NIMH, NIDA, and CSR are among the 27 institutes and centers at the NIH, an agency of the Department of Health and Human Services. The NIMH mission is to reduce the burden of mental and behavioral disorders through research on mind, brain, and behavior. More information is available at the NIMH website The National Institute on Drug Abuse is a component of the National Institutes of Health, U.S. Department of Health and Human Services. NIDA supports most of the world’s research on the health aspects of drug abuse and addiction. The Institute carries out a large variety of programs to ensure the rapid dissemination of research information to inform policy and improve practice. Fact sheets on the health effects of drugs of abuse and further information on NIDA research can be found on the NIDA web site at The Center for Scientific Review organizes the peer review groups that evaluate the majority of grant applications submitted to the National Institutes of Health. CSR recruits about 18,000 outside scientific experts each year for its review groups. CSR also receives all NIH and many Public Health Service grant applications — about 80,000 a year — and assigns them to the appropriate NIH Institutes and Centers and PHS agencies. CSR’s primary goal is to see that NIH applications receive fair, independent, expert, and timely reviews that are free from inappropriate influences so NIH can fund the most promising research. For more information, visit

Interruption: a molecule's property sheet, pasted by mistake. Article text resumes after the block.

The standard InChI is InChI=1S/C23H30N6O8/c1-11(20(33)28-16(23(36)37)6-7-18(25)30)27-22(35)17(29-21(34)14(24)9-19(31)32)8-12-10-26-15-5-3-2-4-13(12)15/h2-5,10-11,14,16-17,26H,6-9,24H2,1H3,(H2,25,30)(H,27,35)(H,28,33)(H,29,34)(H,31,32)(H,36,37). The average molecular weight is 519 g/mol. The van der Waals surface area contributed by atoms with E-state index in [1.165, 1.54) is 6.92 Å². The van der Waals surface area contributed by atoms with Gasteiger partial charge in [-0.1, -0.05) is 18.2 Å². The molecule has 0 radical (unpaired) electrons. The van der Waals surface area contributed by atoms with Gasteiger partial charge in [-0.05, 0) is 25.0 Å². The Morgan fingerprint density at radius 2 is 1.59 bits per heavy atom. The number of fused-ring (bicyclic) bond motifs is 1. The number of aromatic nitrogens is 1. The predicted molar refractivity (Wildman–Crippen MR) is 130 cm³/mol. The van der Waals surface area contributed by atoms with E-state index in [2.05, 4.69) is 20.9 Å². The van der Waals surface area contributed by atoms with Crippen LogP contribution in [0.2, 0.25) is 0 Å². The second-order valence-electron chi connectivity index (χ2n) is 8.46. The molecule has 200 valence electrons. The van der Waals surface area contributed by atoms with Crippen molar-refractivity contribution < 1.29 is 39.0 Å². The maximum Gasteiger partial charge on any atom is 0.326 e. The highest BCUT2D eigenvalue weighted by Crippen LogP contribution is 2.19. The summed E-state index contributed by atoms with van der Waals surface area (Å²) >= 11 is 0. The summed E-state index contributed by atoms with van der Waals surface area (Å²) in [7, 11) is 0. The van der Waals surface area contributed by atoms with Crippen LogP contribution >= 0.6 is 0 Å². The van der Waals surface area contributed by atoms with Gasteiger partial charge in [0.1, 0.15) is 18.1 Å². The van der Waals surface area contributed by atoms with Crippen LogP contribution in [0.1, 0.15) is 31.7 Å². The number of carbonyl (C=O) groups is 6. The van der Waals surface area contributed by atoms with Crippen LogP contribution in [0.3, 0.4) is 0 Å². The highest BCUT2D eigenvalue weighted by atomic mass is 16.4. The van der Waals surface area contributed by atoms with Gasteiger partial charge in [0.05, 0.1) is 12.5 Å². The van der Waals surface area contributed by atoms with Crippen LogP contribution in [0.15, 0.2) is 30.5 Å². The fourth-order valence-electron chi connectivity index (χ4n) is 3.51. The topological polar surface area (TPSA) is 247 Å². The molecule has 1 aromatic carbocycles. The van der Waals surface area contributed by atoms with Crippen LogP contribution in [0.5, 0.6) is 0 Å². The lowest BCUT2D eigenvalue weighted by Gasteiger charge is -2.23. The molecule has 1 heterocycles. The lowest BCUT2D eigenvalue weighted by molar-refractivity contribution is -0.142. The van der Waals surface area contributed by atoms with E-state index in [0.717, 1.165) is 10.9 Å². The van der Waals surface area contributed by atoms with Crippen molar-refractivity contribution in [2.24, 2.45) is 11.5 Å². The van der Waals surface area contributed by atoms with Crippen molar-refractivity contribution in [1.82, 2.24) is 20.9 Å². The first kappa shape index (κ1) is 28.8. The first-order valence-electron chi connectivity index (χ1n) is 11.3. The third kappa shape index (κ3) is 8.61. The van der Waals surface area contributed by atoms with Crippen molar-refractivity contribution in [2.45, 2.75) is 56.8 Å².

The National Institutes of Health (NIH) — The Nation’s Medical Research Agency — includes 27 Institutes and Centers and is a component of the U.S. Department of Health and Human Services. It is the primary federal agency for conducting and supporting basic, clinical and translational medical research, and it investigates the causes, treatments, and cures for both common and rare diseases. For more information about NIH and its programs, visit

That’s pretty harsh, don’t you think? And if egalitarianism is the goal, this will backfire due to inherent differences between people – an insomniac like me can certainly get more done than someone else who actually gets 8 hours of sleep every day. Back in the day I did experiments that lasted 24 hours, sometimes 36 hours, a couple of times even 72 hours straight. Not everyone’s physical and mental constitution would allow for such exertion. This would actually favor people like me. And the others? Let them eat Provigil!